Russian forces stepped up mortar and artillery attacks on the recently liberated city of Kherson in southern Ukraine on Wednesday, Ukraine’s military said, while also exerting constant pressure along front lines in eastern regions of the country.

Russia fired 33 missiles from multiple rocket launchers at civilian targets in Kherson in the 24 hours to early Wednesday, the General Staff of Ukraine’s Armed Forces said in its morning report. Russia denies targeting civilians.

The United Nations High Commissioner for Human Rights (OHCHR) on Tuesday released a count of civilian casualties related to the war in Ukraine. It said 6,884 people are known to have died, including 429 children, between Feb. 24, when the invasion began, to Dec. 26. The OHCR put the number of injured at 10,947.

Most of the civilian casualties recorded were caused by the use of explosive weapons, it said in a statement.

“OHCHR believes that the actual figures are considerably higher, as the receipt of information from some locations where intense hostilities have been going on has been delayed and many reports are still pending corroboration,” the statement said.

Heavy fighting also persisted on Wednesday  around the Ukrainian-held city of Bakhmut, now largely in ruins, in the eastern province of Donetsk, and to its north, around the cities of Svatove and Kreminna in Luhansk province, where Ukrainian forces are trying to break Russian defensive lines.

Nationwide air raid sirens

Air raid sirens also sounded across Ukraine on Wednesday morning, officials said. Ukrainian social media reports said the nationwide alert may have been declared after Russian jets stationed in Belarus took off. Reuters was unable to immediately verify that information.

Britain’s defence ministry said in its latest update on the military situation in Ukraine that Russia had likely reinforced the Kreminna section of the front line as it is logistically important to Moscow and has become relatively vulnerable following recent Ukrainian advances farther west.

There is still no prospect of talks to end the war, now in its 11th month.

Ukrainian President Volodymyr Zelenskyy is vigorously pushing a 10-point peace plan that envisages Russia fully respecting Ukraine’s territorial integrity and pulling out all its troops, something Moscow refuses to contemplate.

Russia’s President Vladimir Putin said on Sunday he was open to negotiations but only on his terms, which include Ukraine accepting the loss of four regions — Luhansk and Donetsk in the east, and Kherson and Zaporizhzhia in the south. Together, they comprise about a fifth of Ukraine’s territory.

The Kremlin on Wednesday dismissed Zelenskyy’s plan. Spokesperson Dmitry Peskov said: “There can be no peace plan for Ukraine that does not take into account today’s realities regarding Russian territory, with the entry of four regions into Russia. Plans that do not take these realities into account cannot be peaceful.”

Russia declared Ukraine’s Donetsk, Luhansk, Kherson and Zaporizhzhia regions as part of its territory in September after referendums condemned by Ukraine and Western countries. Russia does not fully control any of the four regions.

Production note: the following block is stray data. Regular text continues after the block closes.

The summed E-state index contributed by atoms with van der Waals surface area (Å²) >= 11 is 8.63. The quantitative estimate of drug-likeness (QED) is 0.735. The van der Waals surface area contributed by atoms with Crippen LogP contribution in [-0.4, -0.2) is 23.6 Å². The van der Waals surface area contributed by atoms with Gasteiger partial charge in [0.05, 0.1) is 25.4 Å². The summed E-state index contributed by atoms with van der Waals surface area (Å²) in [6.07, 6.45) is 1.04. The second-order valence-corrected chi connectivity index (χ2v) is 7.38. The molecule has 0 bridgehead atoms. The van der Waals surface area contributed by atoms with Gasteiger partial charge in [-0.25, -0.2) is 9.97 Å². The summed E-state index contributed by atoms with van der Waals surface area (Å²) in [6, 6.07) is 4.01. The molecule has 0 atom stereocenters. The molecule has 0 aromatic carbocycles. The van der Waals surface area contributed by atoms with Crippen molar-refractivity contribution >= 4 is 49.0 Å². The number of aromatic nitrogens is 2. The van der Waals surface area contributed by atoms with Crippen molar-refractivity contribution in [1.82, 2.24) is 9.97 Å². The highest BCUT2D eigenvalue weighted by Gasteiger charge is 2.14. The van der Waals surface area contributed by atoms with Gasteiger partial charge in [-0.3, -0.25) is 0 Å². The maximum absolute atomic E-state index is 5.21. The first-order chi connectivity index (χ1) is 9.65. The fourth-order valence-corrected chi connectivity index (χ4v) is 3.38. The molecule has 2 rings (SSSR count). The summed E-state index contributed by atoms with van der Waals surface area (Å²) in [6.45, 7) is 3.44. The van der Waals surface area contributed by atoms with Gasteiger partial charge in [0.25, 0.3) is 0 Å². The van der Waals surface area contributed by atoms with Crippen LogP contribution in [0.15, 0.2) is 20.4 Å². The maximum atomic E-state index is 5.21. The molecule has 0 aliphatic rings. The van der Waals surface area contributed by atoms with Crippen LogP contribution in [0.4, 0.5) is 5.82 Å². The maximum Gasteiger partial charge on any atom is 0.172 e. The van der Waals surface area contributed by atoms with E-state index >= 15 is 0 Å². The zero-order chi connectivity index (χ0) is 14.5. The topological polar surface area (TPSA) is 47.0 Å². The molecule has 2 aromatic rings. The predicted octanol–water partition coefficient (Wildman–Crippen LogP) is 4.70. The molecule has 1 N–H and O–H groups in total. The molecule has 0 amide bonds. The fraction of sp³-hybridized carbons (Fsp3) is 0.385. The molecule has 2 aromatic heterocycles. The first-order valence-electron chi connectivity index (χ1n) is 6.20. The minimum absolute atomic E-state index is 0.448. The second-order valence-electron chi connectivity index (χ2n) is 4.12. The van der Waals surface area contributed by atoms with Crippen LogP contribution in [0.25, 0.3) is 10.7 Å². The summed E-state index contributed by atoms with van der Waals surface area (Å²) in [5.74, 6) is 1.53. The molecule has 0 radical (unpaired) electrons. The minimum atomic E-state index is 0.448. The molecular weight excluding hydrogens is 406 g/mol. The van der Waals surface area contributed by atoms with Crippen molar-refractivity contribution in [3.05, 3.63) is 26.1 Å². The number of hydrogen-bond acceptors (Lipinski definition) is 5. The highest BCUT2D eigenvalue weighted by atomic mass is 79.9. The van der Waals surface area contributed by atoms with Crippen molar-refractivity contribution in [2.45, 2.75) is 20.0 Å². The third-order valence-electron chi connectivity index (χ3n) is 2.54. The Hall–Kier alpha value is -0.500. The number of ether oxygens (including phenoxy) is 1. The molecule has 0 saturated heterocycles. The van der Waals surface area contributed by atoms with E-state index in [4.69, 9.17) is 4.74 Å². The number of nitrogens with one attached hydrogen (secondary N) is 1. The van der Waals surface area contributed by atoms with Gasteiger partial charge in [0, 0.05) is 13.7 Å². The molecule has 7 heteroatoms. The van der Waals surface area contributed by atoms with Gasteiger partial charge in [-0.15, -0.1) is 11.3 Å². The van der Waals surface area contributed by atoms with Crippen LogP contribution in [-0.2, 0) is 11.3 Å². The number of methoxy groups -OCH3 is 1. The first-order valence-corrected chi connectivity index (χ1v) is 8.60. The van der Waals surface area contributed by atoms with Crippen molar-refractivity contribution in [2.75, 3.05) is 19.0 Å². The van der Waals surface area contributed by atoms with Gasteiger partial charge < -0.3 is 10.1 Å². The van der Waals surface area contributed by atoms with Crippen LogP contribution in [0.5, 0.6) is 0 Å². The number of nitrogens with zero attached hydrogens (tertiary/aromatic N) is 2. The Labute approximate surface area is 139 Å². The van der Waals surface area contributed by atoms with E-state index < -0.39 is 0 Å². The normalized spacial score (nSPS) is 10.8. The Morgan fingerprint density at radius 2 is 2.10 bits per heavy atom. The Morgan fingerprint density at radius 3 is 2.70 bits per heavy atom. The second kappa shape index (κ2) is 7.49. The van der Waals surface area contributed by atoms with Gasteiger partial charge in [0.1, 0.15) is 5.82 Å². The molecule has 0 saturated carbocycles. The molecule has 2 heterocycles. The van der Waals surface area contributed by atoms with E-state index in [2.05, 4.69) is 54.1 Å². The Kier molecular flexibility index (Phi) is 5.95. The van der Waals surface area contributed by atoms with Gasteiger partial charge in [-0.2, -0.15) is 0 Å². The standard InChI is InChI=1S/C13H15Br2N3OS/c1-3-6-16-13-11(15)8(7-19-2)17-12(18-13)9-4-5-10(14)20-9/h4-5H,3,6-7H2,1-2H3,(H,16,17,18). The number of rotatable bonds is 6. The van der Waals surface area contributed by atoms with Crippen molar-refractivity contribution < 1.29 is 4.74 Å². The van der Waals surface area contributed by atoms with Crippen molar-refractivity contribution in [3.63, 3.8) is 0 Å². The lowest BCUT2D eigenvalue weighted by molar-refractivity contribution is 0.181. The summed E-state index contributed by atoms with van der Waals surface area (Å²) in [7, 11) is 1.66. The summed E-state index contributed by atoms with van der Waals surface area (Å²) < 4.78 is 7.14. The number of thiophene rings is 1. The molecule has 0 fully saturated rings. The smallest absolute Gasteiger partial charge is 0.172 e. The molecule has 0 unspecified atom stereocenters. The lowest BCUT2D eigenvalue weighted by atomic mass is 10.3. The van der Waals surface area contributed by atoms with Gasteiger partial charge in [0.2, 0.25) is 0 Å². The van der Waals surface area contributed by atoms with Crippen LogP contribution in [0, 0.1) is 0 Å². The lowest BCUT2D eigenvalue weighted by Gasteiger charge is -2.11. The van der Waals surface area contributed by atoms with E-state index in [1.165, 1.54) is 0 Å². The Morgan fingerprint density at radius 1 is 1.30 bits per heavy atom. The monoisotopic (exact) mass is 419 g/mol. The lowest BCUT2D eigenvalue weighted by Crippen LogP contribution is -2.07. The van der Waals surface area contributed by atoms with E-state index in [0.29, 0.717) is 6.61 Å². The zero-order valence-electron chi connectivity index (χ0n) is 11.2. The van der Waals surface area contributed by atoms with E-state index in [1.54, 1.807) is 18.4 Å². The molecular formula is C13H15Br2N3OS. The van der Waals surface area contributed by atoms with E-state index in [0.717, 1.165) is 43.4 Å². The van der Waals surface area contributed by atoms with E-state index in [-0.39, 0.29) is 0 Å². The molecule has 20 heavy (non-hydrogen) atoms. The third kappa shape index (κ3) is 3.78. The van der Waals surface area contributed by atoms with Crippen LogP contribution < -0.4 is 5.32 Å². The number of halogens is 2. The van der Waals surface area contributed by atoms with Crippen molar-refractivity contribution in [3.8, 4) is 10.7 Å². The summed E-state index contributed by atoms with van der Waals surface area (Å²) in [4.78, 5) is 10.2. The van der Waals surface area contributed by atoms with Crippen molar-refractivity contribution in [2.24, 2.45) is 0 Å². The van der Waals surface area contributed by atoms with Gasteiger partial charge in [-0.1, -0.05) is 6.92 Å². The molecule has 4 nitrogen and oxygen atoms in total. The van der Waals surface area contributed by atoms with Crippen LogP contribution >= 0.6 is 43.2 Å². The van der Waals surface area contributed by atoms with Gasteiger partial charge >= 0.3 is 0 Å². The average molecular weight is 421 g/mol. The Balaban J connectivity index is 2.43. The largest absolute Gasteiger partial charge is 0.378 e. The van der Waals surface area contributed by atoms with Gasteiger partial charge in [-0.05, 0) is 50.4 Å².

‘Pressure from the enemy has intensified’

“There has been very little change in terms of the front line but pressure from the enemy has intensified, both in terms of the numbers of men and the type and quantity of equipment,” said Ukrainian military analyst Oleh Zhdanov.

Zhdanov said that fighting had intensified with Russia deploying armoured vehicles and tanks.

Russian forces abandoned Kherson city last month in one of Ukraine’s most significant gains of the war. Kherson region, located at the mouth of the mighty Dnipro River and serving as gateway to Russian-annexed Crimea, is strategically important.

The joy of Kherson residents over the city’s liberation has quickly given way to fear amid relentless Russian shelling from the east bank of the Dnipro, and many have since fled.

Russian forces shelled the maternity wing of a hospital in Kherson, Kyrylo Tymoshenko, Zelenskyy’s deputy chief of staff, said on Telegram. No one was hurt and the staff and patients had been moved to a shelter, he added.

Workers carry furniture from a damaged hospital in Kherson, southern Ukraine.
Workers are seen on Wednesday carrying furniture from a hospital maternity unit damaged by Russian shelling in Kherson, in southern Ukraine. (Dimitar Dilkoff/AFP/Getty Images)

Reuters was unable to immediately verify the report.

A Russian strike killed at least 10 people and wounded 58 in Kherson last Saturday, Ukraine said.

More shelling reported in Zaporizhzhia 

In Wednesday’s report, Ukraine’s General Staff also reported further Russian shelling in Zaporizhzhia region and in the Sumy and Kharkiv regions of northeast Ukraine, near to the Russian border.

Reuters was unable to verify the battlefield reports.

In Bakhmut, home to 70,000 people before the war and now a bombed-out ghost town, which Russia has been trying for months to storm at huge cost in lives, Reuters reporters this week saw fires burning in a large residential building. Debris littered the streets and the windows of most buildings were blown out.

“Our building is destroyed. There was a shop in our building, now it’s not there anymore,” said Oleksandr, 85, adding he was the only remaining resident there.



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